This is why verse eleven of our reading is so important. Here we read: “I have stored up your word in my heart, that I might not sin against you.  But this is not child’s play. It is deadly serious! The soul that sins shall die! The wages of sin is death!

So, the Psalmist continues in the remainder of our Psalm portion:

Blessed are you, O Lord; teach me your statutes! With my lips I declare all the rules of your mouth. In the way of your testimonies I delight as much as in all riches. I will meditate on your precepts and fix my eyes on your ways. I will delight in your statutes; I will not forget your word. (Ps.119: 12-16)

This is what Jesus Christ did for us! He obeyed God’s Law perfectly, then offered Himself on Calvary’s cross in payment for out transgressions; then, on the third day (Easter) Jesus rose victorious over sin, death, and the devil.

This isn’t exactly like our childhood game, because in God’s plan we are all be winners through Jesus Christ!  

We pray: Heavenly Father, we cannot on our own keep your Law as you demand. We simply follow Jesus and gain the victory! In Jesus’ name we thank and praise you! Amen.

"A Shared Heritage"- Psalm 51:10–12

Back in 2008 I made the observation that we cannot overcome original sin or its corruption on our own. Try as we might, we are recidivists (people given to repeat the same thing over and over). To put it bluntly, we are often like dogs that keep going back to sniff and lap at their own vomit. We are sinners who just don’t learn from our faults, foibles, and mistakes.  St. Paul said in Romans 7:19, “For I do not do the good I want, but the evil I do not want is what I keep on doing.  In a very real sense, we are like small children who claim that they don’t mean to disobey parents or hurt others but keep repeating their past transgressions. And the problem with this is that we all stand corrupted and culpable—we sin in thought, word, and deed and gain for ourselves the wages of sin (which is death).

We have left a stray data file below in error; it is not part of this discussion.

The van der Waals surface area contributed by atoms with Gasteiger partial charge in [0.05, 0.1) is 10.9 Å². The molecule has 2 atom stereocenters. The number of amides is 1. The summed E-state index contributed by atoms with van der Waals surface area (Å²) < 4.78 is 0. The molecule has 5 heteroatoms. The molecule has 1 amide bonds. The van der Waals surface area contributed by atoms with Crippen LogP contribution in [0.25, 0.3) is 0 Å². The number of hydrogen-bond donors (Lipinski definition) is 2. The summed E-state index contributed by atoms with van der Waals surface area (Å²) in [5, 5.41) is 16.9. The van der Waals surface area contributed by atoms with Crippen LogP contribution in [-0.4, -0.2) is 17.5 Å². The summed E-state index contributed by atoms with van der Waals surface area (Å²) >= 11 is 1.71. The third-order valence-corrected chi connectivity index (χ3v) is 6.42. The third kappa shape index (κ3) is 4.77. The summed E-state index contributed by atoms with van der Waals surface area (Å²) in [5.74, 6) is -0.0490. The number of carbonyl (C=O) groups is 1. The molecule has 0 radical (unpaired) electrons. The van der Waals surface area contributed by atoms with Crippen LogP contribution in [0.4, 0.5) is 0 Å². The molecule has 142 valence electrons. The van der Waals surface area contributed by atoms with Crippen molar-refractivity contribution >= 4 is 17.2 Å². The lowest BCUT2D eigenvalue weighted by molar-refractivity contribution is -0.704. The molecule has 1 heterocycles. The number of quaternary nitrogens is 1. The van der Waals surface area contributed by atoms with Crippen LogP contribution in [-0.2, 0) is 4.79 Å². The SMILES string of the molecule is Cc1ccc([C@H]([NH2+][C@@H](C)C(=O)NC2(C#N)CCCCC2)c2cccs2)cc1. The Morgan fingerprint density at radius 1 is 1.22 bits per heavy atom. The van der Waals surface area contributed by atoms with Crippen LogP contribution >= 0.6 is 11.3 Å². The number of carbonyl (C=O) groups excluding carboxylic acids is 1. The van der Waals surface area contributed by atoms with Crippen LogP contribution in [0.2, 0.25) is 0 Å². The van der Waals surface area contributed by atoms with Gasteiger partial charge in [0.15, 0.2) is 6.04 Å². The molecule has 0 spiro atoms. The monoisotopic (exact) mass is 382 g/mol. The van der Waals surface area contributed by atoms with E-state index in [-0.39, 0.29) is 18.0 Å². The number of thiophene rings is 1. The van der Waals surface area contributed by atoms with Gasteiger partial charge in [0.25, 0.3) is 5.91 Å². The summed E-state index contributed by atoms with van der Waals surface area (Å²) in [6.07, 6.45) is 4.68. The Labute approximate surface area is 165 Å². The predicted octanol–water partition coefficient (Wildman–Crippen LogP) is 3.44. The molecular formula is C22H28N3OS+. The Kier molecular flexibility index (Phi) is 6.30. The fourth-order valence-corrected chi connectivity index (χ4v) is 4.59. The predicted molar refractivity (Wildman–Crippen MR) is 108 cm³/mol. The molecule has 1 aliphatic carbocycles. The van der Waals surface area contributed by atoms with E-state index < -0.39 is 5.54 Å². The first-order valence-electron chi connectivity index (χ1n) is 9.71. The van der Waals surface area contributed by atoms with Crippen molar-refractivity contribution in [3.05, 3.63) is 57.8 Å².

Sin and its influence corrupt every aspect of our lives. It taints what could and should be good and beautiful. It destroys even what we hope to preserve and celebrate. It is remorseless in its destruction.

Because we are sinners we must, like King David, approach God and simply throw ourselves on His mercy. In Psalm 51 he prayed:

Create in me a clean heart, O God, and renew a right spirit within me. Cast me not away from your presence, and take not your Holy Spirit from me. Restore to me the joy of your salvation, and uphold me with a willing spirit. (Psalm 51:10-12)

We are reminded of God’s mercy and grace in John 3:16-18.

For God so loved the world, that he gave his only Son, that whoever believes in him should not perish but have eternal life. For God did not send his Son into the world to condemn the world, but in order that the world might be saved through him. Whoever believes in him is not condemned, but whoever does not believe is condemned already, because he has not believed in the name of the only Son of God. (John 3:16-18)

Jesus Christ went to Calvary’s cross to suffer and die for sinners like you and me. He was carried to His tomb because of our sins. He was raised to life again because He won our redemption and everlasting salvation! Jesus Christ was how King David was restored and upheld. Jesus Christ is how we also can and will be forgiven, restored, and upheld!

Jesus Christ is someone we can celebrate and share! He is the Good News we need to hear. He is the Good News we can celebrate!  

Prayer: Create in me a clean heart, O God, and renew a right spirit within me. Cast me not away from your presence, and take not your Holy Spirit from me. Restore to me the joy of your salvation, and uphold me with a willing spirit. Amen.